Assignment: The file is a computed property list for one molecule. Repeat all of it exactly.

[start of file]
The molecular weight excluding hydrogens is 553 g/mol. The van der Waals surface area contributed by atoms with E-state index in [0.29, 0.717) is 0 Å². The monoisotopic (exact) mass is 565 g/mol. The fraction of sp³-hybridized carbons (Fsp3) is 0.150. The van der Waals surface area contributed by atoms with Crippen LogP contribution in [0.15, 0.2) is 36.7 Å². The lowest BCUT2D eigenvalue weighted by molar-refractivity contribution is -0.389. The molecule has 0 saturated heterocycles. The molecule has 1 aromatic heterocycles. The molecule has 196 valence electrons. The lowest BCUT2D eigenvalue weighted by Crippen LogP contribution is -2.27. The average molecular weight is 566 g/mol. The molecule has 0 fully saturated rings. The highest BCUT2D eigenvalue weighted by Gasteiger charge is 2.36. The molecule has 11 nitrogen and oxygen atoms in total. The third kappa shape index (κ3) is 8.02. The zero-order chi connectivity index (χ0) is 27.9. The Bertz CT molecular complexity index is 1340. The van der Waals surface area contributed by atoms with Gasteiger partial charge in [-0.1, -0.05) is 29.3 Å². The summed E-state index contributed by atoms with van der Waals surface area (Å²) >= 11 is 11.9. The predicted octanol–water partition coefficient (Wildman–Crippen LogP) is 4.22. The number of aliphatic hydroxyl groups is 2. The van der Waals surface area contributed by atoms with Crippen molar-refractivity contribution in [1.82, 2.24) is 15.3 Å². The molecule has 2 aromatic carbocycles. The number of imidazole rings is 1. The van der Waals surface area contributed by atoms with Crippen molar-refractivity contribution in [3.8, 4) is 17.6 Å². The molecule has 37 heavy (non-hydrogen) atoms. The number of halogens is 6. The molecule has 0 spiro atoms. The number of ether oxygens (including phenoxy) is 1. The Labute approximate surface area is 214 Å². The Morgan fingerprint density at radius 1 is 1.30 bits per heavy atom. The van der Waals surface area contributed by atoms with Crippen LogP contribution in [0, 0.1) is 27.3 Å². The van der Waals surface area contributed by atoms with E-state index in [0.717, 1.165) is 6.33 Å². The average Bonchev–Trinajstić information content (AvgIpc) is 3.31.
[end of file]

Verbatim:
The molecular weight excluding hydrogens is 553 g/mol. The van der Waals surface area contributed by atoms with E-state index in [0.29, 0.717) is 0 Å². The monoisotopic (exact) mass is 565 g/mol. The fraction of sp³-hybridized carbons (Fsp3) is 0.150. The van der Waals surface area contributed by atoms with Crippen LogP contribution in [0.15, 0.2) is 36.7 Å². The lowest BCUT2D eigenvalue weighted by molar-refractivity contribution is -0.389. The molecule has 0 saturated heterocycles. The molecule has 1 aromatic heterocycles. The molecule has 196 valence electrons. The lowest BCUT2D eigenvalue weighted by Crippen LogP contribution is -2.27. The average molecular weight is 566 g/mol. The molecule has 0 fully saturated rings. The highest BCUT2D eigenvalue weighted by Gasteiger charge is 2.36. The molecule has 11 nitrogen and oxygen atoms in total. The third kappa shape index (κ3) is 8.02. The zero-order chi connectivity index (χ0) is 27.9. The Bertz CT molecular complexity index is 1340. The van der Waals surface area contributed by atoms with Gasteiger partial charge in [-0.1, -0.05) is 29.3 Å². The summed E-state index contributed by atoms with van der Waals surface area (Å²) >= 11 is 11.9. The predicted octanol–water partition coefficient (Wildman–Crippen LogP) is 4.22. The number of aliphatic hydroxyl groups is 2. The van der Waals surface area contributed by atoms with Crippen molar-refractivity contribution in [1.82, 2.24) is 15.3 Å². The molecule has 2 aromatic carbocycles. The number of imidazole rings is 1. The van der Waals surface area contributed by atoms with Crippen molar-refractivity contribution in [3.8, 4) is 17.6 Å². The molecule has 37 heavy (non-hydrogen) atoms. The number of halogens is 6. The molecule has 0 spiro atoms. The number of ether oxygens (including phenoxy) is 1. The Labute approximate surface area is 214 Å². The Morgan fingerprint density at radius 1 is 1.30 bits per heavy atom. The van der Waals surface area contributed by atoms with Crippen LogP contribution in [0, 0.1) is 27.3 Å². The van der Waals surface area contributed by atoms with E-state index in [0.717, 1.165) is 6.33 Å². The average Bonchev–Trinajstić information content (AvgIpc) is 3.31.